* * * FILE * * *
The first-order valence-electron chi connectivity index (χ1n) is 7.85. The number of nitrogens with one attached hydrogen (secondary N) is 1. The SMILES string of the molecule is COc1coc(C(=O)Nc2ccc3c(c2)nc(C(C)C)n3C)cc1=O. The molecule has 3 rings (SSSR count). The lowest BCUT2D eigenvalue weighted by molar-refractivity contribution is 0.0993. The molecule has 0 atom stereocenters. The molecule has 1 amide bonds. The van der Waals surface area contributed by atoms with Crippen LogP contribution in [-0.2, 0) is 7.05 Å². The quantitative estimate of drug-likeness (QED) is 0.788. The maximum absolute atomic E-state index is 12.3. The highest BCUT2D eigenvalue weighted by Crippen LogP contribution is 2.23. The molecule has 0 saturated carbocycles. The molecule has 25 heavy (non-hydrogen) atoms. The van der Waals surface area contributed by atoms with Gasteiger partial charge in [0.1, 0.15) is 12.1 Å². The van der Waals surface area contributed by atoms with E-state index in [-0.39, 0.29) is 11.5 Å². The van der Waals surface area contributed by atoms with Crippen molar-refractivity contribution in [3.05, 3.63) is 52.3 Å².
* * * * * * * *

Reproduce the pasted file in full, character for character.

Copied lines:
The first-order valence-electron chi connectivity index (χ1n) is 7.85. The number of nitrogens with one attached hydrogen (secondary N) is 1. The SMILES string of the molecule is COc1coc(C(=O)Nc2ccc3c(c2)nc(C(C)C)n3C)cc1=O. The molecule has 3 rings (SSSR count). The lowest BCUT2D eigenvalue weighted by molar-refractivity contribution is 0.0993. The molecule has 0 atom stereocenters. The molecule has 1 amide bonds. The van der Waals surface area contributed by atoms with Crippen LogP contribution in [-0.2, 0) is 7.05 Å². The quantitative estimate of drug-likeness (QED) is 0.788. The maximum absolute atomic E-state index is 12.3. The highest BCUT2D eigenvalue weighted by Crippen LogP contribution is 2.23. The molecule has 0 saturated carbocycles. The molecule has 25 heavy (non-hydrogen) atoms. The van der Waals surface area contributed by atoms with Gasteiger partial charge in [0.1, 0.15) is 12.1 Å². The van der Waals surface area contributed by atoms with E-state index in [-0.39, 0.29) is 11.5 Å². The van der Waals surface area contributed by atoms with Crippen molar-refractivity contribution in [3.05, 3.63) is 52.3 Å².